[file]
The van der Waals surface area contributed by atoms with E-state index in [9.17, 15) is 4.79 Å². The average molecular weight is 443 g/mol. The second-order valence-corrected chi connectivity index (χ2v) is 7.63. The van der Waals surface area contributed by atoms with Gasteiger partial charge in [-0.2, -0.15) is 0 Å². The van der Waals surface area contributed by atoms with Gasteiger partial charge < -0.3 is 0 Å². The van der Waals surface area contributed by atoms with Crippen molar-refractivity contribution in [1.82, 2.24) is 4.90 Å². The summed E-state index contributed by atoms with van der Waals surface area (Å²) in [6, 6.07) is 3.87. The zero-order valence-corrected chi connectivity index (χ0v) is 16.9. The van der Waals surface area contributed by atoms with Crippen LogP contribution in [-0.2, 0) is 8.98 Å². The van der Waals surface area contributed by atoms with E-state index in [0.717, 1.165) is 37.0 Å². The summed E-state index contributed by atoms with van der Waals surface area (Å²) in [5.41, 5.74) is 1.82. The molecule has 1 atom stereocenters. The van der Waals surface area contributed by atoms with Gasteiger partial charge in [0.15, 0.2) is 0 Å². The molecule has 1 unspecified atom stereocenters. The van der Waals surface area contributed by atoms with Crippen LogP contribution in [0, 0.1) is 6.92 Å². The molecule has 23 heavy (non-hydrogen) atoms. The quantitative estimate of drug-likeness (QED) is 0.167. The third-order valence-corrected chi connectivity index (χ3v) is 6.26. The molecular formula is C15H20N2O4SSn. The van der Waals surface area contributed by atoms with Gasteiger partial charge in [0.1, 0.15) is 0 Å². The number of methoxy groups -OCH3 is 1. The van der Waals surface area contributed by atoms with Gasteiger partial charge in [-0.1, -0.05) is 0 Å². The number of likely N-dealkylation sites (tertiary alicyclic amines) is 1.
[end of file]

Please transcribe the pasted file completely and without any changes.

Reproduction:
The van der Waals surface area contributed by atoms with E-state index in [9.17, 15) is 4.79 Å². The average molecular weight is 443 g/mol. The second-order valence-corrected chi connectivity index (χ2v) is 7.63. The van der Waals surface area contributed by atoms with Gasteiger partial charge in [-0.2, -0.15) is 0 Å². The van der Waals surface area contributed by atoms with Gasteiger partial charge < -0.3 is 0 Å². The van der Waals surface area contributed by atoms with Crippen molar-refractivity contribution in [1.82, 2.24) is 4.90 Å². The summed E-state index contributed by atoms with van der Waals surface area (Å²) in [6, 6.07) is 3.87. The zero-order valence-corrected chi connectivity index (χ0v) is 16.9. The van der Waals surface area contributed by atoms with Crippen LogP contribution in [-0.2, 0) is 8.98 Å². The van der Waals surface area contributed by atoms with E-state index in [0.717, 1.165) is 37.0 Å². The summed E-state index contributed by atoms with van der Waals surface area (Å²) in [5.41, 5.74) is 1.82. The molecule has 1 atom stereocenters. The van der Waals surface area contributed by atoms with Gasteiger partial charge in [0.15, 0.2) is 0 Å². The molecule has 1 unspecified atom stereocenters. The van der Waals surface area contributed by atoms with Crippen LogP contribution in [0, 0.1) is 6.92 Å². The molecule has 23 heavy (non-hydrogen) atoms. The quantitative estimate of drug-likeness (QED) is 0.167. The third-order valence-corrected chi connectivity index (χ3v) is 6.26. The molecular formula is C15H20N2O4SSn. The van der Waals surface area contributed by atoms with Gasteiger partial charge in [0.1, 0.15) is 0 Å². The number of methoxy groups -OCH3 is 1. The van der Waals surface area contributed by atoms with Gasteiger partial charge in [-0.1, -0.05) is 0 Å². The number of likely N-dealkylation sites (tertiary alicyclic amines) is 1.